Local governments won't be allowed to regulate ridesharing companies like Uber and Lyft under legislation passed almost unanimously by the Florida Legislature.
The bill by Chris Paddie, a Republican from Marshall, brings ride-hailing companies under Texas regulators' control while requiring them to pay state fees.
It now heads to Gov. Rick Scott for signature or veto. Historically, local governments have been allowed to regulate taxi and limo services.
The proposal received the backing from Uber and Lyft.
"We go from a patchwork of local regulations that were in conflict to each other to a statewide regime that provides harmony, stability and certainty for riders and drivers alike", said Colin Tooze, spokesman for Uber.
Roger Chapin, vice president of Orlando-based Mears Transportation, said he wasn't surprised the bill passed but it might not have much impact since Uber was already operating in Orlando and throughout the state.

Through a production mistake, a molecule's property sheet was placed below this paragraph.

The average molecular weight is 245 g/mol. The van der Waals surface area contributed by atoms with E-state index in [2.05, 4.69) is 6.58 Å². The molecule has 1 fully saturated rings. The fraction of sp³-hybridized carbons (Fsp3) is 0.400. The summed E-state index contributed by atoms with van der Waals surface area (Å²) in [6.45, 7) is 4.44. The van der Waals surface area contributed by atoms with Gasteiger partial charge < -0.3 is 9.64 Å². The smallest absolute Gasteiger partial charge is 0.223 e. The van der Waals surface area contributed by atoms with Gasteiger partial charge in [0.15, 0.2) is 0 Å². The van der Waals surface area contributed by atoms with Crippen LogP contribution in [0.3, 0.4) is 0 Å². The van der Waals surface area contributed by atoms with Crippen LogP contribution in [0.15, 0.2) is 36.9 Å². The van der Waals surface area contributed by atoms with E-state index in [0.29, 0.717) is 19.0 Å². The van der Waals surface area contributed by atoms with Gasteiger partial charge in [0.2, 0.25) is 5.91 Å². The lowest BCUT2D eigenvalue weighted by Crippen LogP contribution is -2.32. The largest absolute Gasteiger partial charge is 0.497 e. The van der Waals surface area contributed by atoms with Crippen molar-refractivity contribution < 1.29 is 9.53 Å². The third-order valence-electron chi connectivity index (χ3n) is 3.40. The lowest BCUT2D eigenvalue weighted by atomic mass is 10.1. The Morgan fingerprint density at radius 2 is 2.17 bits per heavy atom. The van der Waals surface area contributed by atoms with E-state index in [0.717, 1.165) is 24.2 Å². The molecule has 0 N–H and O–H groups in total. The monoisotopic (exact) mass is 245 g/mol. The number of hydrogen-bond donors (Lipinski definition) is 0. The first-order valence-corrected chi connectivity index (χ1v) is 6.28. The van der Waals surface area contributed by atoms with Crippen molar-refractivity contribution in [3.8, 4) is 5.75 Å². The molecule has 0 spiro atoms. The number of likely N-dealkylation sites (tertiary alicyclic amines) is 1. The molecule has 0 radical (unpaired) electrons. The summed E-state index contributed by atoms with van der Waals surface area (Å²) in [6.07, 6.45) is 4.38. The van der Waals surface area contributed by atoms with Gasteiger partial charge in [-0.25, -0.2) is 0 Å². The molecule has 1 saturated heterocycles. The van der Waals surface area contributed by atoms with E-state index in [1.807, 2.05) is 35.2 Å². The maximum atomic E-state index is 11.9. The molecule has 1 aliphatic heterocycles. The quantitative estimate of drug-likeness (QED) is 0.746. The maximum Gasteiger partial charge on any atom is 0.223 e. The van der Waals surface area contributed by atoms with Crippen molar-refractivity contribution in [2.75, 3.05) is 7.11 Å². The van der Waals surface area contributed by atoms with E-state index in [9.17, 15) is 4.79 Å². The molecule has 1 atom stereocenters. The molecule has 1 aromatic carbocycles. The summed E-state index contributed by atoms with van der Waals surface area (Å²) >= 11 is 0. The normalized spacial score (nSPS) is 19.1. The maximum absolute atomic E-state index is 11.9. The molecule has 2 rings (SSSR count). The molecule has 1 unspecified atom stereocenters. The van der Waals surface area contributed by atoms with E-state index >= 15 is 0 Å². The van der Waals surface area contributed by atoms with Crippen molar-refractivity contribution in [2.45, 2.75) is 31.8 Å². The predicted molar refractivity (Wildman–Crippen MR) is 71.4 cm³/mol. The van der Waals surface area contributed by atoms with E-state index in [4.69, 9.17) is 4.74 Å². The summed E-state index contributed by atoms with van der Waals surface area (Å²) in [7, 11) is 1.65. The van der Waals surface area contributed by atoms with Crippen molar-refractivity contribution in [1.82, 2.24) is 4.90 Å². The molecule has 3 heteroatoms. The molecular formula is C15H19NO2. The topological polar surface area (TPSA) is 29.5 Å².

Brandes said it is also a step forward in what he views as the long-term future of transportation: a network of driverless cars run by ride-sharing companies. According to city data, 290 permits have been issued and 305 tickets for noncompliance have been issued since it was passed.
The state law would demand drivers carry insurance of $50,000 for death and bodily injury per person, $100,000 for death and bodily injury per incident, and $25,000 for property damage.
Under the bill, drivers would have to undergo criminal background checks to weed out people with certain convictions, including sexual assault and drunken driving.
The airport filed suit against Uber in 2014 for not paying fees.
Uber drivers in San Francisco will be seeing their costs for working as independent contractors for the company rise in the coming weeks.
On the contrary, a statement has been made by the Lyft officials, which says they will investigate in this matter, and if these allegations come true, they will obviously take major legal action against the company.
The bill reads that regulation of ride-sharing would be handled by the Florida Department of Financial Services. Bill Galvano, a co-sponsor of the bill.